Inside the Capitol

Thursday, August 19, 2010

8-23 Will Vegas Bet on Billy the Kid's Pardon?

Syndicated Columnist
SANTA FE -- Did former New Mexico Territorial Gov. Lew Wallace offer Billy the Kid a pardon? And if he did, why didn't he follow through? Inquiring minds want to know. And that includes current Gov. Bill Richardson.
The most recent installment in The Kid's saga saw five descendants of Sheriff Pat Garrett visit Gov. Richardson to express concern that their grandfather is being maligned by unfounded conjecture that he really didn't shoot Billy.
As a result of the meeting, Gov. Richardson sent a letter to the Garrett family stating that he has no doubt that Sheriff Pat Garrett killed Billy the Kid.
That assurance meant the world to the Garretts because every newspaper story about the current controversies includes a section about the rumors that Garrett shot someone else and the Kid lived a long life elsewhere.
Seven years ago, Gov. Richardson supported an investigation by three lawmen down south into whether Garrett killed the right man. Although that investigation hasn't reached a conclusion, Richardson says he has.
That gubernatorial assurance was greeted with cheers from the many Billy the Kid buffs who were appalled at the gullibility of people prone to believe made-up history.
Gov. Richardson also made it clear that he may still consider a pardon but that if he does, it will focus on the alleged promise that Territorial Gov. Lew Wallace made to the Kid and that he will be fair in his review of the historical record.
That should strip away the fears that Gov. Richardson has something else up his sleeve. It now comes back to the request Gov. Richardson made to me last April to sample Billy the Kid historians to determine their thoughts about granting a pardon.
The response I received from most historians was support for the pardon consideration if it could conducted in a scholarly and dignified manner. It was when the word got around to others that most of the controversy started.
There will still be controversy. Gov. Wallace didn't say much about his deal with the Kid. And some of that was two decades later when he was in a very romanticized frame of mind.
Also at issue is the propriety of second guessing a governor's actions of 130 years ago. What Richardson proposes is legal. The question now is propriety and the historians can discuss it from an historical basis.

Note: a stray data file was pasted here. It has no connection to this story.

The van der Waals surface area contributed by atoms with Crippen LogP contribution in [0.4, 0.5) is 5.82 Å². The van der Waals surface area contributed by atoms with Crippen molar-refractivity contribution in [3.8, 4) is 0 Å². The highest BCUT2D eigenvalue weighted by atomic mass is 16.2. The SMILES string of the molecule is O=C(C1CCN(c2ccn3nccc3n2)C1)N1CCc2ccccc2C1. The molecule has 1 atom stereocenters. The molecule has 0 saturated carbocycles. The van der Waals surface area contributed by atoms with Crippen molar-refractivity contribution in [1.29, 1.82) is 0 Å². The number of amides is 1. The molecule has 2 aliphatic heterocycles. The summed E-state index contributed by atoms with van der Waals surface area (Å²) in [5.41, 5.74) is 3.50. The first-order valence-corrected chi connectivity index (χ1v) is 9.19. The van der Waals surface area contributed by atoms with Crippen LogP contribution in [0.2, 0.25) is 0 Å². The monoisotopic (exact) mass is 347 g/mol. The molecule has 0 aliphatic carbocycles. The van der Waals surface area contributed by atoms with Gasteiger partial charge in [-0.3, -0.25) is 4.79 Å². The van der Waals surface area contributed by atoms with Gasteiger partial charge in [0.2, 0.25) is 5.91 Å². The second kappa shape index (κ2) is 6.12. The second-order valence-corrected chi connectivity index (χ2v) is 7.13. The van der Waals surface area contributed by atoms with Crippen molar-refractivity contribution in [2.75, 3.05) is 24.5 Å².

Here's what we know about Gov. Wallace and the pardon promise. The only meeting between Wallace and the Kid was in Lincoln in a house owned by Squire Wilson.
We know Wilson was present at the beginning of the meeting. We don't know if he stayed or participated in any discussion. Wallace never said anything about the meeting. Neither did Wilson.
After the meeting, neither Wallace or Billy ever turned to Wilson for verification of anything said during the meeting.
Billy spoke and wrote often about the deal but he never called it a pardon. Billy said he upheld his end of the deal by testifying against the murderers of attorney Houston Chapman.
It was during the period following Billy's testimony and his conviction for killing Sheriff Brady that a pardon would have been expected. But none ever came.
Following the Kid's conviction, Wallace was asked by a reporter for the Las Vegas Gazette whether he would pardon Billy. Wallace answered that Billy should expect no clemency. That evening, the Kid escaped from the Lincoln County jail, killing two deputies and all bets were off.
Speaking of bets, Hollywood film maker Joe Micalizzi, creator of "Billy the Kid's New Mexico," suggests that with stories about a pardon for Billy spread across newspapers throughout the country and world, how long is it going to be before Las Vegas gets involved and starts making book on when and whether Gov. Richardson will issue a pardon for the Kid?
MON, 8-23-10

JAY MILLER, 3 La Tusa, Santa Fe, NM 87505
(ph) 982-2723, (fax) 984-0982, (e-mail)



Post a Comment

<< Home